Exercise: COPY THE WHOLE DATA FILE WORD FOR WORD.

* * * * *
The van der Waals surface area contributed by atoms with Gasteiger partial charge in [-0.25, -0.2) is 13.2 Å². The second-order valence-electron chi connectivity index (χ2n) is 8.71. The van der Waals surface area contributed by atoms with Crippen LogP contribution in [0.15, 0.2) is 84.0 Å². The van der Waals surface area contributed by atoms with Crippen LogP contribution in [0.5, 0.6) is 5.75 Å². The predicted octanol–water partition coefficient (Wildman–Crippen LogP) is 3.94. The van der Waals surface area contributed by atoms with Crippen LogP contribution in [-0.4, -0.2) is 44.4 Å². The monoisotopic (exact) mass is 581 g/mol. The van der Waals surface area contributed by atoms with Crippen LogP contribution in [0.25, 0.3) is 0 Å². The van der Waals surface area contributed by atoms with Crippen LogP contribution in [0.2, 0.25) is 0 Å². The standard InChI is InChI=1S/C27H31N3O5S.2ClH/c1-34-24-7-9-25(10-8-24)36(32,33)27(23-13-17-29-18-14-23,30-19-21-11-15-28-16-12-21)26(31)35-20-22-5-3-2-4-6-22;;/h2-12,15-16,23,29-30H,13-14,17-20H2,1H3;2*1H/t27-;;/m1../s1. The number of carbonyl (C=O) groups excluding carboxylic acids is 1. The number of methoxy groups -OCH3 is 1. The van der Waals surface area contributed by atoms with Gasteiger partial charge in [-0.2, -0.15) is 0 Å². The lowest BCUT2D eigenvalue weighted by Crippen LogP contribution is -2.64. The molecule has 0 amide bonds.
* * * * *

The van der Waals surface area contributed by atoms with Gasteiger partial charge in [-0.25, -0.2) is 13.2 Å². The second-order valence-electron chi connectivity index (χ2n) is 8.71. The van der Waals surface area contributed by atoms with Crippen LogP contribution in [0.15, 0.2) is 84.0 Å². The van der Waals surface area contributed by atoms with Crippen LogP contribution in [0.5, 0.6) is 5.75 Å². The predicted octanol–water partition coefficient (Wildman–Crippen LogP) is 3.94. The van der Waals surface area contributed by atoms with Crippen LogP contribution in [-0.4, -0.2) is 44.4 Å². The monoisotopic (exact) mass is 581 g/mol. The van der Waals surface area contributed by atoms with Crippen LogP contribution in [0.25, 0.3) is 0 Å². The van der Waals surface area contributed by atoms with Crippen LogP contribution in [0.2, 0.25) is 0 Å². The standard InChI is InChI=1S/C27H31N3O5S.2ClH/c1-34-24-7-9-25(10-8-24)36(32,33)27(23-13-17-29-18-14-23,30-19-21-11-15-28-16-12-21)26(31)35-20-22-5-3-2-4-6-22;;/h2-12,15-16,23,29-30H,13-14,17-20H2,1H3;2*1H/t27-;;/m1../s1. The number of carbonyl (C=O) groups excluding carboxylic acids is 1. The number of methoxy groups -OCH3 is 1. The van der Waals surface area contributed by atoms with Gasteiger partial charge in [-0.2, -0.15) is 0 Å². The lowest BCUT2D eigenvalue weighted by Crippen LogP contribution is -2.64. The molecule has 0 amide bonds.